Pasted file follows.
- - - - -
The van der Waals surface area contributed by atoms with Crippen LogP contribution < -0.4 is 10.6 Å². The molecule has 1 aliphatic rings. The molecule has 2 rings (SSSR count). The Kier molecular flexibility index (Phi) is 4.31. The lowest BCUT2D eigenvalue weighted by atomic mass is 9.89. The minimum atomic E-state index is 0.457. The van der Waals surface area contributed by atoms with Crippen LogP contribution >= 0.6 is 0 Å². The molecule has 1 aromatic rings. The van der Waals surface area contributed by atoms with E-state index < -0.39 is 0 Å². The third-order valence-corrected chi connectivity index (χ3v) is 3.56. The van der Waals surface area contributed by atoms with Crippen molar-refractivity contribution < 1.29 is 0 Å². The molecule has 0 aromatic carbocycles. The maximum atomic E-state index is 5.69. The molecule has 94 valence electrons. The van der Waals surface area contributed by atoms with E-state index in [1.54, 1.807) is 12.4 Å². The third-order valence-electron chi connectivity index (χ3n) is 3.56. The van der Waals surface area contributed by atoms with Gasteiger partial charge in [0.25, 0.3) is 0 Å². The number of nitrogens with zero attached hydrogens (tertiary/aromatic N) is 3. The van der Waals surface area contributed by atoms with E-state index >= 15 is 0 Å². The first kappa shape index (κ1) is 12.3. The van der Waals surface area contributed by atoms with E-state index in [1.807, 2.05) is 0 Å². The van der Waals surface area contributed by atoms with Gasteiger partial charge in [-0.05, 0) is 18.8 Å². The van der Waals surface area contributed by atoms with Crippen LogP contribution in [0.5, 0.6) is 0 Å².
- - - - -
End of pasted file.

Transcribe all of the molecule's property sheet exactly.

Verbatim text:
The van der Waals surface area contributed by atoms with Crippen LogP contribution < -0.4 is 10.6 Å². The molecule has 1 aliphatic rings. The molecule has 2 rings (SSSR count). The Kier molecular flexibility index (Phi) is 4.31. The lowest BCUT2D eigenvalue weighted by atomic mass is 9.89. The minimum atomic E-state index is 0.457. The van der Waals surface area contributed by atoms with Crippen LogP contribution >= 0.6 is 0 Å². The molecule has 1 aromatic rings. The van der Waals surface area contributed by atoms with E-state index < -0.39 is 0 Å². The third-order valence-corrected chi connectivity index (χ3v) is 3.56. The van der Waals surface area contributed by atoms with Crippen molar-refractivity contribution < 1.29 is 0 Å². The molecule has 0 aromatic carbocycles. The maximum atomic E-state index is 5.69. The molecule has 94 valence electrons. The van der Waals surface area contributed by atoms with E-state index in [1.54, 1.807) is 12.4 Å². The third-order valence-electron chi connectivity index (χ3n) is 3.56. The van der Waals surface area contributed by atoms with Gasteiger partial charge in [0.25, 0.3) is 0 Å². The number of nitrogens with zero attached hydrogens (tertiary/aromatic N) is 3. The van der Waals surface area contributed by atoms with E-state index >= 15 is 0 Å². The first kappa shape index (κ1) is 12.3. The van der Waals surface area contributed by atoms with E-state index in [1.807, 2.05) is 0 Å². The van der Waals surface area contributed by atoms with Gasteiger partial charge in [-0.05, 0) is 18.8 Å². The van der Waals surface area contributed by atoms with Crippen LogP contribution in [0.5, 0.6) is 0 Å².